What Is Mesclun?
Since the 1980s, restaurant menus have offered salads of mesclun as first courses and side plates. Mesclun is a southern French term meaning “mixture,” and is used there to refer to field greens collected and combined for salad. Here, it has come to mean any mixture of salad greens, but usually contains baby greens such as red and green oak leaf lettuce, young arugula, frilly lolla rossa, frisee, mizuna, and assorted other greens. Sometimes, fresh herbs and edible flowers are included in the mix.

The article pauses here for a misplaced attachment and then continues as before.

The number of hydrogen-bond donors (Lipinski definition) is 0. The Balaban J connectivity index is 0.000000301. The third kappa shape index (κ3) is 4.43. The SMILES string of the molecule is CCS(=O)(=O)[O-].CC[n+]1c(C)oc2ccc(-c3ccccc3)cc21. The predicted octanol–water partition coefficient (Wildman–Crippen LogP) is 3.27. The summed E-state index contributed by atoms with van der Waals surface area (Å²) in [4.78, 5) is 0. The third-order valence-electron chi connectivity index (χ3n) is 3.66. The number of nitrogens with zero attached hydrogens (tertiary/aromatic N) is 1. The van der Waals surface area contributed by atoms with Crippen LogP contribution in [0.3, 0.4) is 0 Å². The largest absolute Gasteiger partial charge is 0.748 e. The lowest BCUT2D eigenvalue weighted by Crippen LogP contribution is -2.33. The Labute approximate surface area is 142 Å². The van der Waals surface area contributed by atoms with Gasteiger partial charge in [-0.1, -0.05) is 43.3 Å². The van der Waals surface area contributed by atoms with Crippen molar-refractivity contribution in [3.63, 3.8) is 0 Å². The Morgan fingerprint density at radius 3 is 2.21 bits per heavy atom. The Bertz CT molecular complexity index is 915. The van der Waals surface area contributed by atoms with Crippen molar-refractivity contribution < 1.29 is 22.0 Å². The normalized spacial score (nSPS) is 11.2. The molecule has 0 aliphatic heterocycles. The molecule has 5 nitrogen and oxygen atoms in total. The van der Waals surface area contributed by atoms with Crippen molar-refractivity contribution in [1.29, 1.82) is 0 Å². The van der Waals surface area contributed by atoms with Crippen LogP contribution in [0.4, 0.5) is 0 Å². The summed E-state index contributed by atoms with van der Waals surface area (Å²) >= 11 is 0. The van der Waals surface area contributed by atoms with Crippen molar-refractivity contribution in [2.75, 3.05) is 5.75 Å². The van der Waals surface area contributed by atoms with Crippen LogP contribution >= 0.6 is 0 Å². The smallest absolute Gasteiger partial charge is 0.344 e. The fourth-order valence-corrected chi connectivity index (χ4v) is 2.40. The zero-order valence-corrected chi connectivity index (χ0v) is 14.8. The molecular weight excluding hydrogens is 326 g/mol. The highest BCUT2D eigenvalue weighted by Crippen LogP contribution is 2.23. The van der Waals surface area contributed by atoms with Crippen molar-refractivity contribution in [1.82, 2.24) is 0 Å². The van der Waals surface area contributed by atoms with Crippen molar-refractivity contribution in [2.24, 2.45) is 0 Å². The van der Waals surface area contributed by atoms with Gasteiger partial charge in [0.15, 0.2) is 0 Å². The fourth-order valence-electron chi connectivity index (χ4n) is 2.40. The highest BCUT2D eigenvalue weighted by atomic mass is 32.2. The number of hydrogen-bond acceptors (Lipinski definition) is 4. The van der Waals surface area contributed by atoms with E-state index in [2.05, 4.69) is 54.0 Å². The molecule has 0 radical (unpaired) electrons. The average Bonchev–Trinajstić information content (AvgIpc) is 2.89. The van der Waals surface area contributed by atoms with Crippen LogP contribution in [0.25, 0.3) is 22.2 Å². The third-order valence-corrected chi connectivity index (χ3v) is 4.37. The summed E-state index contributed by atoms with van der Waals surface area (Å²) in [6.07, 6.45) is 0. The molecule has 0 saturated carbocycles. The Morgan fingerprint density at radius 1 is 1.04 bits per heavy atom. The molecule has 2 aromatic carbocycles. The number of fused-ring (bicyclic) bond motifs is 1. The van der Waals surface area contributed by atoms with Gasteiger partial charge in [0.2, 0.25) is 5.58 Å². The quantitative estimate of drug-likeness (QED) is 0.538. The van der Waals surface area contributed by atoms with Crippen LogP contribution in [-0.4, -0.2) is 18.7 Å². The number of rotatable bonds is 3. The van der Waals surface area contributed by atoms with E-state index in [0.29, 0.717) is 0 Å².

The tender, delicate greens in mesclun make delightful salads, dressed very lightly with simple dressings such as vinaigrettes. They usually sit nice and high on the plate, add color and texture to a simple dish, and create a wonderful bed for a more substantial item such as a quiche or sandwich. Though usually priced by the pound at something like $7 or $8, mesclun is actually pretty inexpensive. Just try to fill one of those market produce bags with a pound of the stuff, and you'll see it bursting at the seams before you get halfway there.